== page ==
شناسایی تعارضات اتحادی درون سازمانی و بین سازمانی؛ مطالعه طولی یک پروژه آزمایشی اتحاد در یک صنعت فن آوری با پیشرفته
|کد مقاله||سال انتشار||مقاله انگلیسی||ترجمه فارسی||تعداد کلمات|
|19997||2006||12 صفحه PDF||سفارش دهید||محاسبه نشده|
Publisher : Elsevier - Science Direct (الزویر - ساینس دایرکت)
Journal : Industrial Marketing Management, Volume 35, Issue 2, February 2006, Pages 116–127
The extant literature on alliances tends to neglect the effects of intraorganisational relationships within each alliance partner on the implementation of the alliance. To address this gap, this paper investigates both interorganisational and intraorganisational conflicts occurring during the implementation of a service alliance and aims at developing categories of conflicts as well as analysing how these conflict categories affect the implementation of the alliance. Thus, the overall purpose is to contribute to our understanding of implementation issues in alliances for the delivery of services. In order to do so, one case of a high-technology alliance has been studied longitudinally, with the researcher acting as a participant observer. Three interrelated categories of conflicts are developed through an analysis of the data: 1) the scope of the alliance, 2) the customer relationship, and 3) the implementation process. One important conclusion of this study is that the perspectives of several of the stakeholders, including the customers indirectly involved in the alliance, should be included when implementing service alliances.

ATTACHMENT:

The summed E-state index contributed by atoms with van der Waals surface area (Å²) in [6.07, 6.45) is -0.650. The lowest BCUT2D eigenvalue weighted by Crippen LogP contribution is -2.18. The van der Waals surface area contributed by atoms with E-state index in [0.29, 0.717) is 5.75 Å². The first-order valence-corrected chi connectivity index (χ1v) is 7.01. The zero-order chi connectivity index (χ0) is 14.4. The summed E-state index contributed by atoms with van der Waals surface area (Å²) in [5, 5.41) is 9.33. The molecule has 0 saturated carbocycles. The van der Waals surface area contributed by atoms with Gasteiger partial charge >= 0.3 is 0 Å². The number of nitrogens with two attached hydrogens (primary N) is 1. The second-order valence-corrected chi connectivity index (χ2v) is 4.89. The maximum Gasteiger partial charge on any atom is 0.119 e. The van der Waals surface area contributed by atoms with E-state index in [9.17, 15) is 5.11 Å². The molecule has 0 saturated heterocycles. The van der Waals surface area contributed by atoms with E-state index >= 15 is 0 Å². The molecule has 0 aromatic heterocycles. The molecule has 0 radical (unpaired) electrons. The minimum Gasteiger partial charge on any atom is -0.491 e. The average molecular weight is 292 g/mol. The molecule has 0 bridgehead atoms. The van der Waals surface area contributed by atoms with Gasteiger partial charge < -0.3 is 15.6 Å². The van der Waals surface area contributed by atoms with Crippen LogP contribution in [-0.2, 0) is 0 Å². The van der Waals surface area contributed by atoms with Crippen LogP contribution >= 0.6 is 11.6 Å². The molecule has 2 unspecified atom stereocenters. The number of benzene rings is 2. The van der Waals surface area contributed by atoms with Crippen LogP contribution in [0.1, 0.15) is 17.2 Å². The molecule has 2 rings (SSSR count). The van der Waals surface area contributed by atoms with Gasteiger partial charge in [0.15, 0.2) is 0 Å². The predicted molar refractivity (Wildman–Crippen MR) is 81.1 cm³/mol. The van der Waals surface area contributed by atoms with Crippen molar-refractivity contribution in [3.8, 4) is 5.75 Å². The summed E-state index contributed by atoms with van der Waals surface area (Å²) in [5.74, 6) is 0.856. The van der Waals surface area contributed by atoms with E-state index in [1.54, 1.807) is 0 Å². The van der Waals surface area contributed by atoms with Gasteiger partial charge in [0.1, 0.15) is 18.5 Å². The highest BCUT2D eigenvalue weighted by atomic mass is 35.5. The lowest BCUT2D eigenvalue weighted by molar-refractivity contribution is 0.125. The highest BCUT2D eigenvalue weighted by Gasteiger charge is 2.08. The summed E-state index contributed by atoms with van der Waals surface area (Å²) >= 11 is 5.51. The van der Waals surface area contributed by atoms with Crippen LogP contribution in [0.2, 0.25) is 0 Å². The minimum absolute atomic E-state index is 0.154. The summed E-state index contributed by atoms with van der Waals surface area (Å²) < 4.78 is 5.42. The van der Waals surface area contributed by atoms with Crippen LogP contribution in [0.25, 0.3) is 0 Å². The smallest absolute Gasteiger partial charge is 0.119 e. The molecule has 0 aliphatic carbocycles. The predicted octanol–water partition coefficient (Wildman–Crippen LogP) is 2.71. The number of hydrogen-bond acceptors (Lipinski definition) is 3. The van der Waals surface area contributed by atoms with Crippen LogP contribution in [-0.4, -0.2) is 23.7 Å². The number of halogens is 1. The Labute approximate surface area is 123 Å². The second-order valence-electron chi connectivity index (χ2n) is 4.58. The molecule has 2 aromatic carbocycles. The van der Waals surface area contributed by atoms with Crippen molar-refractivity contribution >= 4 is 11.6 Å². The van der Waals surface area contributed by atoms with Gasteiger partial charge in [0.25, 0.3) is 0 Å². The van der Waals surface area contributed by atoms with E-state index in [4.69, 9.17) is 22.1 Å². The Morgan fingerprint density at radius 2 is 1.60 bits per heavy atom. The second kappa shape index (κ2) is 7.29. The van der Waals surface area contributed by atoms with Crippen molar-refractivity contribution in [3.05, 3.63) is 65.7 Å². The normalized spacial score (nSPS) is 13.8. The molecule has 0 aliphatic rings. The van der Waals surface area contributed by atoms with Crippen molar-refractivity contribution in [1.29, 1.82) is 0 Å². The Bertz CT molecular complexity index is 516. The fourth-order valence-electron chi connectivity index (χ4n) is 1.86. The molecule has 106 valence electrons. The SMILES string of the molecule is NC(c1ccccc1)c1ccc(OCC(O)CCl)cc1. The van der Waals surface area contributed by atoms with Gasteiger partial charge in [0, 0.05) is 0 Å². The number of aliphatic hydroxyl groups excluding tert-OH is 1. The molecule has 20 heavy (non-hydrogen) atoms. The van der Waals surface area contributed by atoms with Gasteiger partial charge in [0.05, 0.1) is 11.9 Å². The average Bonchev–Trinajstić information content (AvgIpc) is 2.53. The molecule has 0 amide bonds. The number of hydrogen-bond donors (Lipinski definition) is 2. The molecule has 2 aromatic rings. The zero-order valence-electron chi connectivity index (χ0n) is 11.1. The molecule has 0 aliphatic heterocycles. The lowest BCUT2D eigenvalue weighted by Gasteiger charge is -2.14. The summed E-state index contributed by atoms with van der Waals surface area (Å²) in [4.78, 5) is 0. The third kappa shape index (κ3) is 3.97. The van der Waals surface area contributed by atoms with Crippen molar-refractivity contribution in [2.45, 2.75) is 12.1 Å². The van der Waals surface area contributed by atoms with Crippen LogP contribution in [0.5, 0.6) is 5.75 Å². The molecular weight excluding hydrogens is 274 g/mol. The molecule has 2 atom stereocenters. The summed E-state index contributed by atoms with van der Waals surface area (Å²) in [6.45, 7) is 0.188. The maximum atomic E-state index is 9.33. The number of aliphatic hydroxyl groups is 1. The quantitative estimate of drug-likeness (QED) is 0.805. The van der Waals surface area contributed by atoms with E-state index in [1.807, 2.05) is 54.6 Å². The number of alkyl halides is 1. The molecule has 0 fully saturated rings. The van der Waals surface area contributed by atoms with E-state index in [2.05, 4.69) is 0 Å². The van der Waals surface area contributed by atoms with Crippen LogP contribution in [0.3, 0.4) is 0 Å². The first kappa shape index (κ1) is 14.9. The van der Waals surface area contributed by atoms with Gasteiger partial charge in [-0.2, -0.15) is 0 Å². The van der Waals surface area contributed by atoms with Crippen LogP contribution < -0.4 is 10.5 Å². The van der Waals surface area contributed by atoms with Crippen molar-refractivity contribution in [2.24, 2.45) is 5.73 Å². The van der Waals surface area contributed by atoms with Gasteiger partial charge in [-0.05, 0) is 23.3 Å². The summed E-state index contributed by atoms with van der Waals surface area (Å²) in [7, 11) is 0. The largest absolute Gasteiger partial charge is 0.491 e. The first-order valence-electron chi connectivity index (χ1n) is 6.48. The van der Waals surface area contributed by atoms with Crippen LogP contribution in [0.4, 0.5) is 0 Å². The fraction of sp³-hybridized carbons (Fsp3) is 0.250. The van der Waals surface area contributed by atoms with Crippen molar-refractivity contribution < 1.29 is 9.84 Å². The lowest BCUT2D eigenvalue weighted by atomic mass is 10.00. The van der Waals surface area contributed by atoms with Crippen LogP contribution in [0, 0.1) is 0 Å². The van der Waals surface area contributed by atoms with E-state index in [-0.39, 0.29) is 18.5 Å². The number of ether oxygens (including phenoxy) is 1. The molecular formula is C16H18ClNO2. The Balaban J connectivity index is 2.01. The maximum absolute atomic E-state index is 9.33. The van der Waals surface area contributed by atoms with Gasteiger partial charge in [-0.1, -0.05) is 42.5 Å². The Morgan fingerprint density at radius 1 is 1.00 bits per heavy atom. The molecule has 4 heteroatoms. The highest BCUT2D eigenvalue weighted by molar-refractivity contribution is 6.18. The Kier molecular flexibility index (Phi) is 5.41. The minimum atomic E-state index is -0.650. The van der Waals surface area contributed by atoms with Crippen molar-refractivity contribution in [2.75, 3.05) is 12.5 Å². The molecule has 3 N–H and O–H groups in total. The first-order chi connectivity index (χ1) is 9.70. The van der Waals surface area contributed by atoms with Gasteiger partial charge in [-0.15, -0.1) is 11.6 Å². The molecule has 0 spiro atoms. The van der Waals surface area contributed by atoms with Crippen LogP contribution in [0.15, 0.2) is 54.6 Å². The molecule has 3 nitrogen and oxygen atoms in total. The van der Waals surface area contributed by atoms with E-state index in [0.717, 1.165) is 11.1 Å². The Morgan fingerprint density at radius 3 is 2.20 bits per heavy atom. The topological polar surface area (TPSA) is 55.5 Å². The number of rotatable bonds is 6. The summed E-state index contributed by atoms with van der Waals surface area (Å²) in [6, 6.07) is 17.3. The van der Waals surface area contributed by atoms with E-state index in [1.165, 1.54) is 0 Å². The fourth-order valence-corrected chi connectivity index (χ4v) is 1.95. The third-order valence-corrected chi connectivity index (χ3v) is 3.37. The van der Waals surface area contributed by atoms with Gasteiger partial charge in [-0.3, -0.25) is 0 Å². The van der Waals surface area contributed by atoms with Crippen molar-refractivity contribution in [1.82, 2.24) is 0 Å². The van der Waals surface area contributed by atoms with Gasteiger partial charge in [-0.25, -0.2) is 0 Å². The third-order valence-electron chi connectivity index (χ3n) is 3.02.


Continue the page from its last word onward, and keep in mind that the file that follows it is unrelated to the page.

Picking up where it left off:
Companies are increasingly focusing on activities for which they are supposed to have a core competence (Prahalad & Hamel, 1990). As a result, many firms are finding that they need to obtain complementary competencies from other firms for the activities that were previously conducted in-house. However, there is evidence that the efforts of firms to implement such alliances have failed to meet expectations (Barringer & Harrison, 2000, McIvor, 2000 and Stuart & McCutcheon, 2000) and that the problem of implementing alliances is not that well researched although it is improving (Boddy et al., 2000, Elmuti & Kathawala, 2001, Spekman et al., 1998 and Stuart & McCutcheon, 1996). The perspective taken in most of the extant literature on implementing alliances is from the level of analysis of the firm and it deals primarily with the relationship between the two partner firms. As a result, the firms themselves are generally viewed as black boxes (Kothandaraman & Wilson, 2000 and Spina & Zotteri, 2000). However, business relationships in industrial markets are often complex, involving people from different hierarchical levels and different functions in the organisations on both sides of the alliance relationship (Ford, 2002 and Webster, 1991). In particular, relational exchanges such as partnerships normally imply broad interactions between the involved firms (Kothandaraman & Wilson, 2000). For example, during the implementation of an alliance, firms experience changes in their operations and as a result, the differences in needs, interests, values, and preferences across individuals and groups within the organisations often lead to conflicts (Buchanan & Badham, 1999) both within and between the involved firms. Consequently, in order to better understand the problems involved in implementing alliances, it is necessary to investigate more deeply the relationships inside alliances by studying the relationships between the different functions in the involved partner firms. This paper focuses on an industrial firm's attempt to improve its marketing effectiveness through the implementation of an alliance with an education company. In contrast to much of the previous research on implementing alliances, this paper includes an analysis of the relationships between several functions in both the studied partner firms. In other words, this paper not only looks at interorganisational relationships, but it also looks at the intraorganisational relationships related to the implementation of the alliance. Thus, the overall purpose of this paper is to contribute to our understanding of implementation issues in service alliances. To fulfil this purpose, this paper focuses on the narrower concept of conflicts occurring during the implementation of alliances for the delivery of services. Researchers have suggested that conflicts in alliances are one of the most prevalent reasons for alliance failure (Kelly et al., 2002, Lorange & Roos, 1991, Mentzer et al., 2000, Mohr & Spekman, 1994 and Moore, 1998) and that managing the soft issues such as conflict is a key managerial issue (Kanter, 1994, Maloni & Benton, 1997 and Wildeman, 1998). In this paper, identifying and analysing conflicts is seen as a method for understanding important elements of the alliance implementation process. In other words, conflicts in the alliance are seen as manifest illustrations of important problems in the alliance. The specific purpose of the paper is to identify and analyse conflicts between different actors involved in the implementation of a service alliance and to suggest categories of conflicts in service alliances. Since the aim is not to contribute to theories on conflict but to the understanding on alliance implementation issues, implications for how to implement service alliances in marketing channels are also discussed as well as some implications for the development of new industrial marketing strategies. This article presents a case in which the conflicts within the firm implementing the alliance were stronger than those between the partners. This result indicates that managerial attention should be focused more on internal relationships than what the majority of the alliance literature suggests. The article also presents details on the implementation process and the conflicts that occurred. The results of this paper are based on a longitudinal study of an alliance pilot project between SysCo, an industrial company, and TeachIT, an education company.1 The paper is organised as follows. First a theoretical background is presented, including a review of literature on alliance implementation problems and conflicts in alliances. Second, the methodology and analysis of the case are presented. Third, the results and conclusions are presented.